How this MIT Sloan MBA is harnessing the new dominant force in politics—Millennials – Dan Kessler

Dan Jordan Kessler, MBA ’19.

From BusinessBecause 

America has been to the polls for the first time since Donald Trump was elected in 2016. And more than anything, the races were a testing ground for the 2018-midterm elections and the presidential race to follow in 2020.

In that election in 2020, for the first time ever, Millennials will make up the largest segment of the American electorate with 91 million Millennials composing roughly 35 percent of the voting population.

As a result, in just two years, Millennials will be poised to become a dominant force in politics—a force that can be harnessed effectively and decisively. Therefore, the time has come for campaigns to redirect their focus away from their long-standing focus on baby boomers and engage Millennials in a meaningful and lasting way.

Right now, Millennials are fairly likely to be disengaged with the political process. With the average age of members of Congress at 58-years-old and Congressional leadership in their late 60s and 70s, Millennials, who seek social impact, simply feel as if they cannot relate to government across this generational divide.

Only 32 percent of millennials report that they feel that “people like them” have a legitimate voice in the election,” according to the Center for Information and Research on Civic Learning and Engagement at Tufts University. Read More »

The GOP plan to turn students into Trump voters – Michael Whinston

MIT Sloan Fellows Professor of Management  Michael Whinston

From Boston Review

Much has been written about who the likely “winners” and “losers” are if the Republican-controlled Congress is able to pass a version of its tax bill. The middle class: losers; the wealthy, who own nearly all of the stock in U.S. corporations that isn’t owned by foreigners: winners. Those whose income comes from wage earnings: losers; those whose income comes from “passive” ownership of businesses: winners.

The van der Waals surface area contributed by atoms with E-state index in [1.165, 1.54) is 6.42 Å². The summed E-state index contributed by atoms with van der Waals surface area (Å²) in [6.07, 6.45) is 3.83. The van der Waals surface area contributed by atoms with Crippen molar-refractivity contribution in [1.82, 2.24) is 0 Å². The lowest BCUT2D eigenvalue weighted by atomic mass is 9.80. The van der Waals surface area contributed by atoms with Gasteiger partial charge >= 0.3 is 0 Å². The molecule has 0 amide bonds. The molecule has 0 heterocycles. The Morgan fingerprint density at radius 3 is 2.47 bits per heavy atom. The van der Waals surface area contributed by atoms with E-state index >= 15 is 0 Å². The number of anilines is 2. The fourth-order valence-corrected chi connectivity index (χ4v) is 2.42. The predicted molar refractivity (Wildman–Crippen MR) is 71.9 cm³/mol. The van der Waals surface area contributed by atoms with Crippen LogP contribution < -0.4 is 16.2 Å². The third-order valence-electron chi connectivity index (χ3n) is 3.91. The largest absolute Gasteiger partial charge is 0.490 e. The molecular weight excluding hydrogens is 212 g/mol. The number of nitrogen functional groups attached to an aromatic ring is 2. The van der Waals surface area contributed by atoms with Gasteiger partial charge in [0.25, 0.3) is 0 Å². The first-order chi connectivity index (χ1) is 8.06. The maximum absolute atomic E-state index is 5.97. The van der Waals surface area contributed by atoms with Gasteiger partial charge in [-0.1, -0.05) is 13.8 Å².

It has even been suggested that several geographic distinctions in the legislation may be “payback” for how California, New York, and other coastal blue states voted in the 2016 election. Taxpayers in high local and property tax states such as California and New York, for example, are losers in the GOP plans while Texans and others in low-tax “Red” states are winners.

If that seems like an overly sensitive reading, consider this: under the GOP plans, the ability to deduct personal casualty losses from wildfires and earthquakes would be phased out. The deduction for damage from hurricanes and floods, however, would be kept. As California State Senator Mike McGuire, a Democrat whose district includes areas ravaged by wildfires, told the New York Times, “. . .it’s hard not to think that Congress has their sights set on the Golden State.”

But the aims of this legislation are more politically ambitious than mere retribution, and nowhere is this more evident than in the House bill’s assault on higher education. If enacted, three provisions promise to have a devastating effect on college students, graduate students, and higher-education institutions. First, the House bill eliminates the deductibility of interest payments on student loans—a deduction that more than 12 million people used in 2015, according to the New York Times. Next, it taxes the tuition grants given to graduate students, grants that enable them to forego entering the workforce and instead pursue a Masters degree or PhD. As a result, a typical graduate student on a $20,000 stipend and a tuition waiver could end up owing nearly $10,000 in additional tax. And finally, it taxes the endowment investment income of roughly seventy universities and liberal arts colleges, reducing the funds available for undergraduate and graduate scholarships.